Microsoft: Rust is the "best opportunity" in the security systems programming industry

Posted Jun 26, 20204 min read

No matter how much tool resources and training resources the software company invests in. Ryan Levick believes:"C++ is not a safe language in nature," Microsoft cloud development advocate, in Last month s AllThingsOpen Virtual Conference explained why Microsoft gradually moved from C/C++ to Rust to build its infrastructure software. And encourage other software industry giants to consider the same problem.

He said:"The language we use is very old and comes from different eras, so it cannot provide us with the ability to protect ourselves from such vulnerabilities. C++ is not a memory-safe language."( Portal )

In fact, Microsoft has deemed C++ no longer acceptable for writing mission-critical software. The industry sorely needs to move to a performant, memory-safe language for its low-level system work. And the best choice on the market today is Rust , Levick said.
In fact, Microsoft believes that C++ is no longer accepted in writing mission-critical software. The industry very much needs to use high-performance, memory-safe language in its low-level system work. Levick said that the best choice on the market today is [Rust]( ).

C/C++ cannot be fixed

Today, C and C++ are common languages for writing core system software. It is fast, and there is only assembly language between the code and the machine itself.

However, all memory-related bugs(many of which are security risks) caused by these languages paralyze the entire industry. Levick said that now, 70%of the CVE from Microsoft is a memory security issue. He said:"Although we have made great efforts to solve this problem, it still seems to be commonplace."

From a financial perspective, it makes sense, given the soaring cost of remedying this never-ending stream of memory-related errors. Back in 2004, each memory-related error cost industry about $250,000 each, and that Microsoft estimation is probably on the lower -end, Levick said.

Of course, there are a number of efforts to boost C++ security, but while each is effective in the way it does, none entirely solves the problem.

One approach that has been long floated is to do more programmer training in how to write safer code. But, there is zero evidence that doing holistic training of C and C++ developers will actually fix this issue in any significant way, Levick said, citing Microsoft's own heaps of dev internal training.

Static analysis is cited as another possible solution. But static analysis comes with too much overhead:It needs to be wired into the build system. So there's a lot of incentive not to use static analysis, Levick said. If it's not on by default it won't help."

The same goes for runtime checks: It s impossible or it s very least extremely hard to know when runtime checking contracts are used and when they re not, he said, adding that they also come with an operational overhead.

Best opportunity in the industry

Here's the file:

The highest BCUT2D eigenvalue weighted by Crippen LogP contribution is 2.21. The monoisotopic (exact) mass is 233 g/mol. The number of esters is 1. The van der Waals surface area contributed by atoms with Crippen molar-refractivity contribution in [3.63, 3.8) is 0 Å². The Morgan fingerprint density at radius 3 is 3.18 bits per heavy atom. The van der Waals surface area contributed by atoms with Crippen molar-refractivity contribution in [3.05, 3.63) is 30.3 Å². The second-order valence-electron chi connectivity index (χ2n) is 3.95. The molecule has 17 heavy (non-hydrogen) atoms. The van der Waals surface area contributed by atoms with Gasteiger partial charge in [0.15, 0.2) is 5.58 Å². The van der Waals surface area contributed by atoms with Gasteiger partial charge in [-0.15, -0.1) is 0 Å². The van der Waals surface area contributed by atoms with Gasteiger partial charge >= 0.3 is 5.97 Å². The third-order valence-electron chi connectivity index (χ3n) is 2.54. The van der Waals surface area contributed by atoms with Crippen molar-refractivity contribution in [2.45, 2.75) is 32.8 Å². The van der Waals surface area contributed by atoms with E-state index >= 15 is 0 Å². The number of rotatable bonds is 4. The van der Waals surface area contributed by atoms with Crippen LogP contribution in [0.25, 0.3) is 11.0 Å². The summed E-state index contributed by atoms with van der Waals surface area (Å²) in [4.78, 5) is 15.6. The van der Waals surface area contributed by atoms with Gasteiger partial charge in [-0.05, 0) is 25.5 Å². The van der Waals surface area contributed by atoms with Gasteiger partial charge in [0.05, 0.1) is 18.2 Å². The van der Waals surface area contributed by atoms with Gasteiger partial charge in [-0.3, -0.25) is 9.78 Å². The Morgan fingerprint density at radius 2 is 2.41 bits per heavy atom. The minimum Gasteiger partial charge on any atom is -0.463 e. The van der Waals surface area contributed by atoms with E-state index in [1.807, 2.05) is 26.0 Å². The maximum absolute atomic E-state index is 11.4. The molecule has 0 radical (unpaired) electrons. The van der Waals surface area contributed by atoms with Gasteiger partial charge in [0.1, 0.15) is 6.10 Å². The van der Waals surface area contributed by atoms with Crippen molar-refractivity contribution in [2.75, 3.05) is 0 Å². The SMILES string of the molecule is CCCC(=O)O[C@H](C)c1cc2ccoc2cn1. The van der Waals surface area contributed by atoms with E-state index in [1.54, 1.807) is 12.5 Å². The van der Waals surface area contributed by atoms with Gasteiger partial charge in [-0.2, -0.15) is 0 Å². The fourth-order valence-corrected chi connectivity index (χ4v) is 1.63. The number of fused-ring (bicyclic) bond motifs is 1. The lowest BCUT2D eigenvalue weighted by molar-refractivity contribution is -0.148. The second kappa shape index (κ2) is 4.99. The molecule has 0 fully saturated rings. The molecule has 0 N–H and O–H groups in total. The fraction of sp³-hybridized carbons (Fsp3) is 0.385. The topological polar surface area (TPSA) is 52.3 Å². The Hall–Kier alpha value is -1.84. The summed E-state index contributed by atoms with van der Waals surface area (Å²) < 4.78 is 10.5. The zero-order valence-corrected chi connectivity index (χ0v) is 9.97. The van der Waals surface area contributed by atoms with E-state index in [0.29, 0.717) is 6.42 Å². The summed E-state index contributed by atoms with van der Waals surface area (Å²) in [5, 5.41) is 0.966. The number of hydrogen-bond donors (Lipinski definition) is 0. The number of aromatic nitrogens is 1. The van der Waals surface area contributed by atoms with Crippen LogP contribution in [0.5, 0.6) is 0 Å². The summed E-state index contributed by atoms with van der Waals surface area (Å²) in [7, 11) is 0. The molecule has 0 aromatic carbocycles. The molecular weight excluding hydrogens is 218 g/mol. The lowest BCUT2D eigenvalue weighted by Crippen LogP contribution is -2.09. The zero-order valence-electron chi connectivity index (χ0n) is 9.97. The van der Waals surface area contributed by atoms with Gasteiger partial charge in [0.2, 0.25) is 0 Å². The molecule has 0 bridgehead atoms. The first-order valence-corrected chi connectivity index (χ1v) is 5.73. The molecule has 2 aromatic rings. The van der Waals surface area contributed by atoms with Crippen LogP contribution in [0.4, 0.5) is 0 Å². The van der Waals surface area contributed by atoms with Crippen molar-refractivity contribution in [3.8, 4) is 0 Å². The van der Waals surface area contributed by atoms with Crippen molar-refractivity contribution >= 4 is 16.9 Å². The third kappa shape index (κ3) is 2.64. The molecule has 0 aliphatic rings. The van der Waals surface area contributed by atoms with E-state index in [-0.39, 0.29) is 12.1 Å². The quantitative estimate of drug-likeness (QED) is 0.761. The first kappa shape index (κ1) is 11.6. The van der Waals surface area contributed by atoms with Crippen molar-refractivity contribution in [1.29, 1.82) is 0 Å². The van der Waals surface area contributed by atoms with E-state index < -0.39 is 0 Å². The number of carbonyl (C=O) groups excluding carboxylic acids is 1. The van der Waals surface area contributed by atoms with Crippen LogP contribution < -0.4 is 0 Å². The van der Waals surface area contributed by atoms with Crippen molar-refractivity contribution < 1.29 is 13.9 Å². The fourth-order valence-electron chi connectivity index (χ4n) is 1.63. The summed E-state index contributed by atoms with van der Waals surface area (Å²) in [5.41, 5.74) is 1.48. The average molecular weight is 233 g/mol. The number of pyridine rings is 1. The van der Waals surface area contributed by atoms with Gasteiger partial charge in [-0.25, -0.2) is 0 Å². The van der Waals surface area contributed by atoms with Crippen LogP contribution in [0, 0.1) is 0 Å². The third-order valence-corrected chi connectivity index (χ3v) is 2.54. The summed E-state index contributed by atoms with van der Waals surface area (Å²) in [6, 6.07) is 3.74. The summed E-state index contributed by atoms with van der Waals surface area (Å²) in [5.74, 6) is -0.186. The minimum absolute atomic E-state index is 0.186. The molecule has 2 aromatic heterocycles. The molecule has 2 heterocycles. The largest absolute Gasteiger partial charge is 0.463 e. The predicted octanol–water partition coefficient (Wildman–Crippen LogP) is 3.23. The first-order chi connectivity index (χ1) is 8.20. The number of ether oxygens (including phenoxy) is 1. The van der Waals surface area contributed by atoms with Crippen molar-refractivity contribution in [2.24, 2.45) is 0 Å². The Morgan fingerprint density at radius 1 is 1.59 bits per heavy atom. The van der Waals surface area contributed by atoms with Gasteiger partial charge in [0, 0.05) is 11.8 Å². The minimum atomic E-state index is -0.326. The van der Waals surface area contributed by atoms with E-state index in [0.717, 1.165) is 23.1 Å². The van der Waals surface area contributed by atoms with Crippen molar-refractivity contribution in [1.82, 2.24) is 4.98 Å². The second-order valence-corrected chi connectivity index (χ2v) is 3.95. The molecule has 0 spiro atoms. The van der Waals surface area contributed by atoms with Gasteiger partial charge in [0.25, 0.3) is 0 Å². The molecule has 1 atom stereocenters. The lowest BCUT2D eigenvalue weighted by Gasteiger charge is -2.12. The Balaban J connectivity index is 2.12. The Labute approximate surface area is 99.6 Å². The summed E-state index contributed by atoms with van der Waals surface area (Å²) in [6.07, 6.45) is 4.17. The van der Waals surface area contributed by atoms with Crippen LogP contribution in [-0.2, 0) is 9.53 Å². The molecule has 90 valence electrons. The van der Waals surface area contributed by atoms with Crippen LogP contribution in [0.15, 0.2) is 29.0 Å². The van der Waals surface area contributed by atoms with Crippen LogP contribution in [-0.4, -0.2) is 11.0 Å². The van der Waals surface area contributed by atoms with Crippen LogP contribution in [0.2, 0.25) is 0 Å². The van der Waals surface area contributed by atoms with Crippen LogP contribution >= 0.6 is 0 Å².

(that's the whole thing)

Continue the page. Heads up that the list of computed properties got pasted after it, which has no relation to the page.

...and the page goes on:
In response to this problem of memory-related errors, the Microsoft Security Response Center launched the [Safe Systems Programming Language]( https://www . initiative. There, some work was dedicated for shoring up C/C++. Verona , a new programming language being created for safe low-level programming, was also created here. But the third prong of the project strategy, the one they are putting the most faith in, is to support the industry's best chance for addressing this issue head-on.

"And we believe that to be Rust," he said.

Performance-wise, Rust is on par with C/C++, and maybe even slightly faster. Rust brings developer productivity, with package management, modern testing frameworks and the like. And programmers love Rust for it.

But the main reason Microsoft is so enamored with Rust is that it is a memory-safe language, one with minimal runtime checking. Rust excels in creating correct programs. Correctness means, roughly, that a program is checked by the compiler for unsafe operations, resulting in fewer runtime errors. Unsafe keyword is an option, but not the default. Unsafe Rust code is almost always a subset of a larger body of safe code. Unsafe mode is necessary for memory-assigning jobs like writing device drivers . But even here the unsafe portions of memory are encapsulated behind an API.

This ability to program safely is not one that should be taken lightly, Levick said. In fact, it can provide more than a 10x improvement, making it worthwhile for investment. This is largely because pretty much all C/C++ code needs to security audits for unsafe behavior, whereas unsafe code written in Rust that would need to be checked is only a small subset of most code bases.

While Microsoft is bullish on Rust, Levick admits that Microsoft core developers won t stop using C/C++ anytime soon.

"We have a lot of C++ at Microsoft and that code is not going anywhere," he said. "In fact, Microsoft c++ continues to be written and will continue to be written for a while."

A lot of tooling is built around C/C++. In particular, Microsoft binaries are now almost completely built on the Microsoft Visual C++ compiler which produces MSVC binaries, whereas Rust relies on LLVM .

Perhaps the biggest challenge, though, is cultural. There is just some people that just want to get their job done in the language that they already know, Levick admitted.

Still, the industry seems to be moving towards Rust. Amazon Web Services uses it, in part for deploying the Lambda serverless runtime , as well as for some parts of EC2 . Facebook has started using Rust, as has Apple, Google, Dropbox and Cloudflare.

The dates All Things Open 2020 have been announced: Oct. 20-22 .

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